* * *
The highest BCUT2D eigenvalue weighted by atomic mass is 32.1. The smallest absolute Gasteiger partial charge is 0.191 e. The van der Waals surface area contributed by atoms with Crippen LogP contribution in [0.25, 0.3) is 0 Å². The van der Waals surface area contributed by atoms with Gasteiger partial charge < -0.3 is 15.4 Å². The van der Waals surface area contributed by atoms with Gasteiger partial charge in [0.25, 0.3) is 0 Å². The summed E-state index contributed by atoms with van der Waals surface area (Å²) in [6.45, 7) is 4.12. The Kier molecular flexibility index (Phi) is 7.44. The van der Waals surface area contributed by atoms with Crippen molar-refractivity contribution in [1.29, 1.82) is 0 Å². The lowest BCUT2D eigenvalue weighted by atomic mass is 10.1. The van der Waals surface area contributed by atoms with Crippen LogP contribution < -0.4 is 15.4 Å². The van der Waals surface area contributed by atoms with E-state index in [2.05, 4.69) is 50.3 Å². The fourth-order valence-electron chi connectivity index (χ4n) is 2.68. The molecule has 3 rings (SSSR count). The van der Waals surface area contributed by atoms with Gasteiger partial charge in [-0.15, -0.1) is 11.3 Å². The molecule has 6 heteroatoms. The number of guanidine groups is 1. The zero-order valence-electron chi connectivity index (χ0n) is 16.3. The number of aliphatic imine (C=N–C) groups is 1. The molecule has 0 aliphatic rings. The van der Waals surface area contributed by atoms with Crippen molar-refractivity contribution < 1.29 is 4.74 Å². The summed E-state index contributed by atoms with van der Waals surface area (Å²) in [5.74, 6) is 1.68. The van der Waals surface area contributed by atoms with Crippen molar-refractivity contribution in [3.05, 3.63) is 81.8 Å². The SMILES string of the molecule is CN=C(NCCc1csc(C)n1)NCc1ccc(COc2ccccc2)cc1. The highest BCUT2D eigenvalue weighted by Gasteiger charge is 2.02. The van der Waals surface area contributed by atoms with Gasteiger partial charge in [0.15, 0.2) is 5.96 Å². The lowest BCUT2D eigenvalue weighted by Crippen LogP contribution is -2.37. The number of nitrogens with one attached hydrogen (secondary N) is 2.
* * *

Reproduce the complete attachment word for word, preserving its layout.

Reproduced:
The highest BCUT2D eigenvalue weighted by atomic mass is 32.1. The smallest absolute Gasteiger partial charge is 0.191 e. The van der Waals surface area contributed by atoms with Crippen LogP contribution in [0.25, 0.3) is 0 Å². The van der Waals surface area contributed by atoms with Gasteiger partial charge < -0.3 is 15.4 Å². The van der Waals surface area contributed by atoms with Gasteiger partial charge in [0.25, 0.3) is 0 Å². The summed E-state index contributed by atoms with van der Waals surface area (Å²) in [6.45, 7) is 4.12. The Kier molecular flexibility index (Phi) is 7.44. The van der Waals surface area contributed by atoms with Crippen molar-refractivity contribution in [1.29, 1.82) is 0 Å². The lowest BCUT2D eigenvalue weighted by atomic mass is 10.1. The van der Waals surface area contributed by atoms with Crippen LogP contribution < -0.4 is 15.4 Å². The van der Waals surface area contributed by atoms with E-state index in [2.05, 4.69) is 50.3 Å². The fourth-order valence-electron chi connectivity index (χ4n) is 2.68. The molecule has 3 rings (SSSR count). The van der Waals surface area contributed by atoms with Gasteiger partial charge in [-0.15, -0.1) is 11.3 Å². The molecule has 6 heteroatoms. The number of guanidine groups is 1. The zero-order valence-electron chi connectivity index (χ0n) is 16.3. The number of aliphatic imine (C=N–C) groups is 1. The molecule has 0 aliphatic rings. The van der Waals surface area contributed by atoms with Crippen molar-refractivity contribution < 1.29 is 4.74 Å². The summed E-state index contributed by atoms with van der Waals surface area (Å²) in [5.74, 6) is 1.68. The van der Waals surface area contributed by atoms with Crippen molar-refractivity contribution in [3.05, 3.63) is 81.8 Å². The SMILES string of the molecule is CN=C(NCCc1csc(C)n1)NCc1ccc(COc2ccccc2)cc1. The highest BCUT2D eigenvalue weighted by Gasteiger charge is 2.02. The van der Waals surface area contributed by atoms with Gasteiger partial charge in [0.15, 0.2) is 5.96 Å². The lowest BCUT2D eigenvalue weighted by Crippen LogP contribution is -2.37. The number of nitrogens with one attached hydrogen (secondary N) is 2.